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Pssst! Wanna Buy a Dangerous Security Hack?

Bushehr Nuclear Power Plant

The reactor building of Iran's Bushehr Nuclear Power Plant is silhouetted in this November 2009 photo released by the semi-official Iranian Students News Agency (ISNA). (AP Photo)

A cyber worm experts believe was designed to knock out Iran's nuclear facilities has the security industry seeing red -- and rightly so. Replicating the virus would be easy, say experts, thanks to an easily accessible black market for destructive programming code.

Databases of such code that exploits security flaws are common on the Internet. Some are run by businesses as a research tool, such as eEye.com's Zero Day Tracker, intended to catalog the severity of vulnerabilities and promote awareness. "Hacktivists" gather on others, such as inj3ct0r. But there's another source of these hacks, one far more malicious.

Jay Bavisi, president of security firm EC-Council, told FoxNews.com that cybercriminals who intend to write similar worms can buy code on an open black market that exploits security flaws not listed in those databases -- code snippets that are retailed to the highest bidder.

"It's like eBay for hackers," Bavisi told FoxNews.com.

Most security experts believes a country released the Stuxnet worm to attack Iran's Bushehr nuclear plant, be it China, Israel, Russia or even the U.S. But whoever they were, the worm's author could have bought the code that made it function on the black market, said Gerry Egan, director of Symantec's Security Response team.

"Money has been spent on these [worms], whether by directly purchasing them or hiring people with the necessary skills" to poke their own holes in the nuclear plant's computing infrastructure, Egan said. In fact, Stuxnet used several system flaws to do its dirty work, called zero-day exploits because they take advantage of current flaws functioning on "day zero" -- meaning right now.

"This attack used four different zero-day vulnerabilities. Is that a lot? Well, yes it is," he told FoxNews.com, explaining that there were just 12 of this type of vulnerabilities patched in 2009. 

A country may have been behind Stuxnet, but Bavisi is concerned that well-funded terrorist organizations have just as much access to this type of code behind the security breach as nations do, thanks to these black markets.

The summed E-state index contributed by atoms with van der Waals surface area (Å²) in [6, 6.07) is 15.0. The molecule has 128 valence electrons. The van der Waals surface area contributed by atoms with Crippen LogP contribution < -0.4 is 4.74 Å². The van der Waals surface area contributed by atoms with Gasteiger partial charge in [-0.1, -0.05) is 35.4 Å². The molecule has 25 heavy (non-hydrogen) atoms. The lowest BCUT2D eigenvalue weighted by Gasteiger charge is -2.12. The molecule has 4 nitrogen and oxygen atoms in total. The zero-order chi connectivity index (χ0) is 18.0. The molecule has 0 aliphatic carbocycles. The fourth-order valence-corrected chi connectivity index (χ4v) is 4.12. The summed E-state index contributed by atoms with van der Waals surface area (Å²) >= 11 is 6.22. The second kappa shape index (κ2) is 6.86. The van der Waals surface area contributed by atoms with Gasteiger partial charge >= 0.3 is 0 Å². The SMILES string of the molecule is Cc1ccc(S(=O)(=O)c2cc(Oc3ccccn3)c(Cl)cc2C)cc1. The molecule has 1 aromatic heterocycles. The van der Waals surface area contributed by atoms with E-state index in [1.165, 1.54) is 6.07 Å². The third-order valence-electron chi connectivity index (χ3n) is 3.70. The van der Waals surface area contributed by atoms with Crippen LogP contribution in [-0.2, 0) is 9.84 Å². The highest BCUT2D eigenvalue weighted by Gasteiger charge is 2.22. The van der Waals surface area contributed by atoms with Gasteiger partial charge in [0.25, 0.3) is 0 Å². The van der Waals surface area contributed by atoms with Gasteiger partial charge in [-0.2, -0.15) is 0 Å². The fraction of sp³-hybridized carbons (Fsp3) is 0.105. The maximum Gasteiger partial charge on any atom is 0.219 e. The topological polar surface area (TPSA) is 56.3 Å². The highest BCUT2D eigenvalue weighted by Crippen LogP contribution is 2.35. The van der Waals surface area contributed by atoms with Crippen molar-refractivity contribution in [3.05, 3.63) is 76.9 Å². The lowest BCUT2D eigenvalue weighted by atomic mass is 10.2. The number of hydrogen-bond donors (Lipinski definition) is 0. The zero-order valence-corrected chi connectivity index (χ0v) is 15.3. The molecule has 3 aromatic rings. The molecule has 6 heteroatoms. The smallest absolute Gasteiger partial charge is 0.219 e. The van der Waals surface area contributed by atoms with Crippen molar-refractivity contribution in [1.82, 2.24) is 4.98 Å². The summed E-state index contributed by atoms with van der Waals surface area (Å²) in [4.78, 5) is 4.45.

"There are terrorist organizations that are extremely well funded and know how to hire hackers like this," he pointed out. "And if you go to the underground community, you can buy these exploits." 

Just who mans these black markets, these eBays for illegal code? "Some very sophisticated hackers do this, they write this code, they find these vulnerabilities" Bavisi told FoxNews.com. "It's a full time job," Bavisi added, noting that depending on precisely how a particular security hole can be exploit, the price of the vulnerability gets higher. If there are a lot of buyers, the hack sells for a higher price. Much higher.

"It can be as cheap as $1,000, it can be as expensive as a million. It depends on what it does and who's buying," Bavisi said. And this lucrative field is only growing, noted Symantec's Egan, describing his company's efforts to patch security holes.

"A few years ago, we were writing 5-10 a week," he told FoxNews.com. These days, the company sees "millions of new threat variants per week."

Microsoft struggles to keep pace with the security holes hackers identify in its Windows operating system, consistently releasing patches for such security threats on Tuesdays -- a day security experts widely call "patch Tuesday." But the same consistency that allows IT professionals to anticipate updates makes it easy for cybercriminals to work around them.

"Every Tuesday Microsoft releases patches. But every Wednesday its business as usual for hackers. They reverse engineer the malware. And they send it out there," Bavisi told FoxNews.com.

Stuxnet used four zero-day attack, making it an especially complex piece of code, but there's another security problem, Bavisi noted: people. 

"They are trying to go after the human element," he said, a technique pioneered decades ago by proto-hacker Kevin Mitnick. Security experts call it social engineering, and it played a crucial role in the Stuxnet attack too.

Symantec's Egan explained that "it can be as simple as dropping a few USB keys in the parking lot outside strategic facilities and relying on people's natural curiosity" to get a virus installed. And the availability of black-market, sophisticated hacks -- and the continued reliance on tried-and-true social engineering -- make a dangerous combination, Bavisi said.

"This is just the beginning," he warned. "There's a lot more coming our way."

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Jeremy A. Kaplan is Science and Technology editor at FoxNews.com, where he heads up coverage of gadgets, the online world, space travel, nature, the environment, and more. Prior to joining Fox, he was executive editor of PC Magazine, co-host of the Fastest Geek competition, and a founding editor of GoodCleanTech.